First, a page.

Enforcer in training: Wings' Abdelkader taking boxing classes

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justinabdelkader1.jpgA player’s off-season workouts are generally pretty intense. Depending on the type of role you play or the style of play a guy has can depict what it is exactly that they’ll do to make themselves better. For a player like Red Wings forward Justin Abdelkader, honing his skills as an agitating and physical forward sometimes means having to do things a bit out of the norm to prepare for a season, like taking boxing classes as Mlive.com’s Ansar Khan tells us.

He’s not trying to become a heavyweight, he just wants to be better prepared to fight in 2010-11, which will be his first full NHL season. Playing an abrasive style of hockey that can agitate opponents, Abdelkader will be challenged occasionally, especially on a team that lacks an enforcer and does not have many players who fight.

“It’s a good upper-body workout and, at the same time, you’re getting a few pointers,” Abdelkader said. “You learn technique, how to throw proper punches, when to be aggressive, when not to be aggressive.

“If you’re going to fight, you’ve got to know how to fight. I’m not going to go around looking for it, but if it’s going to happen, you’ve got to prepare yourself for it.”

While much hasn’t been really seen of Abdelkader’s sandpaper-like ways on the ice, provided he’s playing a bigger role in Detroit next year it’ll become more evident. In 2008-2009 with Grand Rapids in the AHL he logged 102 penalty minutes in 78 games with the Griffins. His transformation from what he did in college with Michigan State to the pros is intriguing.

Abdelkader scored one of the biggest goals in Michigan State history scoring the National Championship-clinching goal against Boston College in 2007. Going from being a scorer in college to an agitator in the pros isn’t uncommon as sometimes guys will adapt their game any way they can to make sure they stay in the game. For the Red Wings, having a regular skater that can contribute, help settle scores and stir things up is something they really haven’t had since the days of Martin Lapointe and Darren McCarty.

Some players have come and gone briefly filling that need as it arose (Dallas Drake for instance), but having one guy do that year in and year out is something else entirely. Whether or not the “Afrogator” can handle the workload remains to be seen, but his tenacity is certainly something working out to his benefit.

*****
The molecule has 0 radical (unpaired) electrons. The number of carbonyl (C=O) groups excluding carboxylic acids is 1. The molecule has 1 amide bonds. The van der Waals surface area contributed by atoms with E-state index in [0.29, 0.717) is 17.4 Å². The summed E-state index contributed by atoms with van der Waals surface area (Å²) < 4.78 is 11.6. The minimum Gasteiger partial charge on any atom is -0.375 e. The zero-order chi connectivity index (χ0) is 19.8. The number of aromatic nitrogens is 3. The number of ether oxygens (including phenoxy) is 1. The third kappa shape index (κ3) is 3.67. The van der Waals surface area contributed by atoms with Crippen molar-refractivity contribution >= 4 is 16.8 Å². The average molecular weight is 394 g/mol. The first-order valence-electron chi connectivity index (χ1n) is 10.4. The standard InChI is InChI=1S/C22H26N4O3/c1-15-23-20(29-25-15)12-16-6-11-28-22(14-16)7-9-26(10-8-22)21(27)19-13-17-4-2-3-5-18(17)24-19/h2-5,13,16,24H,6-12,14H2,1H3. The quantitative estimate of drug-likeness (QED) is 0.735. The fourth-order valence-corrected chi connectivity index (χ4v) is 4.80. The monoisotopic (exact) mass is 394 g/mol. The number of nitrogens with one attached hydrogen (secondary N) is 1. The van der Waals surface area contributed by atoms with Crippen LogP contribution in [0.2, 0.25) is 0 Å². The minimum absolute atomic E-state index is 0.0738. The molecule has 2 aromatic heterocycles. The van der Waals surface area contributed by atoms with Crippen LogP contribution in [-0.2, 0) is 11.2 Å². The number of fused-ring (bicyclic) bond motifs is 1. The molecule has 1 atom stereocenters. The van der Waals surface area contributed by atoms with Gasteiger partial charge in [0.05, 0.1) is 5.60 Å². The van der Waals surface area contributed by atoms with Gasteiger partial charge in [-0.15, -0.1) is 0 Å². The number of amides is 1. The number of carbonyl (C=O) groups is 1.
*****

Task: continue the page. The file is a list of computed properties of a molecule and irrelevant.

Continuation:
Jason Demers tweets #FreeTorres, gets mocked

Los Angeles Kings v San Jose Sharks - Game One

Following his stunning 41-game suspension, it looks like Raffi Torres has at least one former teammate in his corner.

We haven’t yet seen how the San Jose Sharks or the NHLPA are reacting to the league’s hammer-dropping decision to punish Torres for his Torres-like hit on Jakob Silfverberg, but Jason Demers decided to put in a good word for Torres tonight.

It was a simple message: “#FreeTorres.”

Demers, now of the Dallas Stars, was once with Torres and the Sharks. (In case this post’s main image didn’t make that clear enough already.)

Perhaps this will become “a thing” at some point.

So far, it seems like it’s instead “a thing (that people are making fun of).”

… You get the idea.

The bottom line is that there are some who either a) blindly support Torres because they’re Sharks fans or b) simply think that the punishment was excessive.

The most important statement came from the Department of Player Safety, though.

Bruins list Chara on IR, for now

Zdeno Chara

Those who feel as though the Boston Bruins may rebound – John Tortorella, maybe? – likely rest some of their optimism on the back of a healthy Zdeno Chara.

It’s possible that he’s merely limping into what may otherwise be a healthy 2015-16 season, but it’s definitely looking like a slow start thanks to a lower-body injury.

The latest sign of a bumpy beginning came on Monday, as several onlookers (including CSNNE.com’s Joe Haggerty) pointed out that Chara was listed on injured reserve.

As Haggerty notes, that move is retroactive to Sept. 24, so his status really just opens up options for the Bruins.

Still … it’s a little unsettling, isn’t it?

The Bruins likely realize that they need to transition away from their generational behemoth, but last season provided a stark suggestion that may not be ready yet. Trading Dougie Hamilton and losing Dennis Seidenberg to injury only make them more dependent on the towering 38-year-old.

This isn’t really something to panic about, yet it might leave a few extra seats open on the Bruins’ bandwagon.